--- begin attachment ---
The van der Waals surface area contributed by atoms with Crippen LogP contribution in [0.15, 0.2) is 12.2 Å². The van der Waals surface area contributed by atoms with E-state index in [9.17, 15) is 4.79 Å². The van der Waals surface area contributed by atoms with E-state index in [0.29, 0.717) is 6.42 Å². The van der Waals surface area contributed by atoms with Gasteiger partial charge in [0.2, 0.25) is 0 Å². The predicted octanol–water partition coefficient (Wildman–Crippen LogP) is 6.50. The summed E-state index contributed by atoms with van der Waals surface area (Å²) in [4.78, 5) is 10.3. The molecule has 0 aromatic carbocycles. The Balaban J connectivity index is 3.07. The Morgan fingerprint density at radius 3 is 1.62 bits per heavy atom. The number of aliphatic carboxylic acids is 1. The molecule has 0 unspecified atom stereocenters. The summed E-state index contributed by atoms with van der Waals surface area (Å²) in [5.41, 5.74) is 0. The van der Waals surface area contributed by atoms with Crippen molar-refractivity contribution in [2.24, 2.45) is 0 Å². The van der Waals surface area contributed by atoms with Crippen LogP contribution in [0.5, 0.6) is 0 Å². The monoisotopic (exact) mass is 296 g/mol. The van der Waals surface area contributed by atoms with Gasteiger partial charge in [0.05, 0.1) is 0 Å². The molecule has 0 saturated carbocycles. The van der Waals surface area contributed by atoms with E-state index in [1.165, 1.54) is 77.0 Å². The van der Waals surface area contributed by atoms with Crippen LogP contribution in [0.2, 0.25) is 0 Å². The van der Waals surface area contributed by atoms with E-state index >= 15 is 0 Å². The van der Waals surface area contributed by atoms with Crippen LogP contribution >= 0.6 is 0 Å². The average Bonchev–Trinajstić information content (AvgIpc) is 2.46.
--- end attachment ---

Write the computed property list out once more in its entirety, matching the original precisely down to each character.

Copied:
The van der Waals surface area contributed by atoms with Crippen LogP contribution in [0.15, 0.2) is 12.2 Å². The van der Waals surface area contributed by atoms with E-state index in [9.17, 15) is 4.79 Å². The van der Waals surface area contributed by atoms with E-state index in [0.29, 0.717) is 6.42 Å². The van der Waals surface area contributed by atoms with Gasteiger partial charge in [0.2, 0.25) is 0 Å². The predicted octanol–water partition coefficient (Wildman–Crippen LogP) is 6.50. The summed E-state index contributed by atoms with van der Waals surface area (Å²) in [4.78, 5) is 10.3. The molecule has 0 aromatic carbocycles. The Balaban J connectivity index is 3.07. The Morgan fingerprint density at radius 3 is 1.62 bits per heavy atom. The number of aliphatic carboxylic acids is 1. The molecule has 0 unspecified atom stereocenters. The summed E-state index contributed by atoms with van der Waals surface area (Å²) in [5.41, 5.74) is 0. The van der Waals surface area contributed by atoms with Crippen molar-refractivity contribution in [2.24, 2.45) is 0 Å². The van der Waals surface area contributed by atoms with Crippen LogP contribution in [0.5, 0.6) is 0 Å². The monoisotopic (exact) mass is 296 g/mol. The van der Waals surface area contributed by atoms with Gasteiger partial charge in [0.05, 0.1) is 0 Å². The molecule has 0 saturated carbocycles. The van der Waals surface area contributed by atoms with E-state index in [1.165, 1.54) is 77.0 Å². The van der Waals surface area contributed by atoms with Crippen LogP contribution in [0.2, 0.25) is 0 Å². The van der Waals surface area contributed by atoms with E-state index >= 15 is 0 Å². The van der Waals surface area contributed by atoms with Crippen LogP contribution >= 0.6 is 0 Å². The average Bonchev–Trinajstić information content (AvgIpc) is 2.46.